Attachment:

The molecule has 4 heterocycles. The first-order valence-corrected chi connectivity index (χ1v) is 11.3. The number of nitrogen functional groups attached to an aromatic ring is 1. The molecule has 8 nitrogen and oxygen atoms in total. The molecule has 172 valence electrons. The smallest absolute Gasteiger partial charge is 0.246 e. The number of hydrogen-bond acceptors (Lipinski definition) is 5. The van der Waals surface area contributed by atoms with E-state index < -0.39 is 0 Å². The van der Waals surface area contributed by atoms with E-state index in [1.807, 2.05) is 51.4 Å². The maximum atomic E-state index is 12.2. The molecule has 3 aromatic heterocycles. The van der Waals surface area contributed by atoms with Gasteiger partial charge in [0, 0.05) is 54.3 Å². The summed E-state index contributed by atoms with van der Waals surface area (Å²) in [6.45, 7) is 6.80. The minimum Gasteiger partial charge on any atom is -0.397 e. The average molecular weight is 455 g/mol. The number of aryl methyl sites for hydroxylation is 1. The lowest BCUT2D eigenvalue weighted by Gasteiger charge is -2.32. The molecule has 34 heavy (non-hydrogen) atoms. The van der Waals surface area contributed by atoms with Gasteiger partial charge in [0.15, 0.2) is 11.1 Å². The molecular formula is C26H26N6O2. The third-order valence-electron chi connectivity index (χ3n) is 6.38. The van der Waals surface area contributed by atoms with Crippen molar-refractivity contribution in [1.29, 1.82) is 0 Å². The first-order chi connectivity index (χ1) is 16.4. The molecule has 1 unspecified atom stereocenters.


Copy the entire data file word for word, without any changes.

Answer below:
The molecule has 4 heterocycles. The first-order valence-corrected chi connectivity index (χ1v) is 11.3. The number of nitrogen functional groups attached to an aromatic ring is 1. The molecule has 8 nitrogen and oxygen atoms in total. The molecule has 172 valence electrons. The smallest absolute Gasteiger partial charge is 0.246 e. The number of hydrogen-bond acceptors (Lipinski definition) is 5. The van der Waals surface area contributed by atoms with E-state index < -0.39 is 0 Å². The van der Waals surface area contributed by atoms with E-state index in [1.807, 2.05) is 51.4 Å². The maximum atomic E-state index is 12.2. The molecule has 3 aromatic heterocycles. The van der Waals surface area contributed by atoms with Gasteiger partial charge in [0, 0.05) is 54.3 Å². The summed E-state index contributed by atoms with van der Waals surface area (Å²) in [6.45, 7) is 6.80. The minimum Gasteiger partial charge on any atom is -0.397 e. The average molecular weight is 455 g/mol. The number of aryl methyl sites for hydroxylation is 1. The lowest BCUT2D eigenvalue weighted by Gasteiger charge is -2.32. The molecule has 34 heavy (non-hydrogen) atoms. The van der Waals surface area contributed by atoms with Gasteiger partial charge in [0.15, 0.2) is 11.1 Å². The molecular formula is C26H26N6O2. The third-order valence-electron chi connectivity index (χ3n) is 6.38. The van der Waals surface area contributed by atoms with Crippen molar-refractivity contribution in [1.29, 1.82) is 0 Å². The first-order chi connectivity index (χ1) is 16.4. The molecule has 1 unspecified atom stereocenters.